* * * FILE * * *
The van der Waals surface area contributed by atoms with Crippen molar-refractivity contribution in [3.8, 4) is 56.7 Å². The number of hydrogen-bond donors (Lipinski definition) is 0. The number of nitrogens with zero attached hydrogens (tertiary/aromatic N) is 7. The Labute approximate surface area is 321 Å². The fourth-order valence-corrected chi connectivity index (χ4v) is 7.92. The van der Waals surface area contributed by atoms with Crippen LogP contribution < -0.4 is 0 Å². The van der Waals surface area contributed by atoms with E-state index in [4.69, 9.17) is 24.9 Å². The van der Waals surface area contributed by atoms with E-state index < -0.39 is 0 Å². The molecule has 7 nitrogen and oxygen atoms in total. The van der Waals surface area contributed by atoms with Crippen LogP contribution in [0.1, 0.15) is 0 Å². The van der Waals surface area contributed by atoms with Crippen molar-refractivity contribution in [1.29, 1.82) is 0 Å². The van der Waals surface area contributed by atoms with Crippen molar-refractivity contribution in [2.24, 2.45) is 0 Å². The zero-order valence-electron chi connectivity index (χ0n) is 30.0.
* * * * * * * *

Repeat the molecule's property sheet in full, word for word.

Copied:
The van der Waals surface area contributed by atoms with Crippen molar-refractivity contribution in [3.8, 4) is 56.7 Å². The number of hydrogen-bond donors (Lipinski definition) is 0. The number of nitrogens with zero attached hydrogens (tertiary/aromatic N) is 7. The Labute approximate surface area is 321 Å². The fourth-order valence-corrected chi connectivity index (χ4v) is 7.92. The van der Waals surface area contributed by atoms with Crippen LogP contribution < -0.4 is 0 Å². The van der Waals surface area contributed by atoms with E-state index in [4.69, 9.17) is 24.9 Å². The van der Waals surface area contributed by atoms with E-state index < -0.39 is 0 Å². The molecule has 7 nitrogen and oxygen atoms in total. The van der Waals surface area contributed by atoms with Crippen LogP contribution in [0.1, 0.15) is 0 Å². The van der Waals surface area contributed by atoms with Crippen molar-refractivity contribution in [1.29, 1.82) is 0 Å². The van der Waals surface area contributed by atoms with Crippen molar-refractivity contribution in [2.24, 2.45) is 0 Å². The zero-order valence-electron chi connectivity index (χ0n) is 30.0.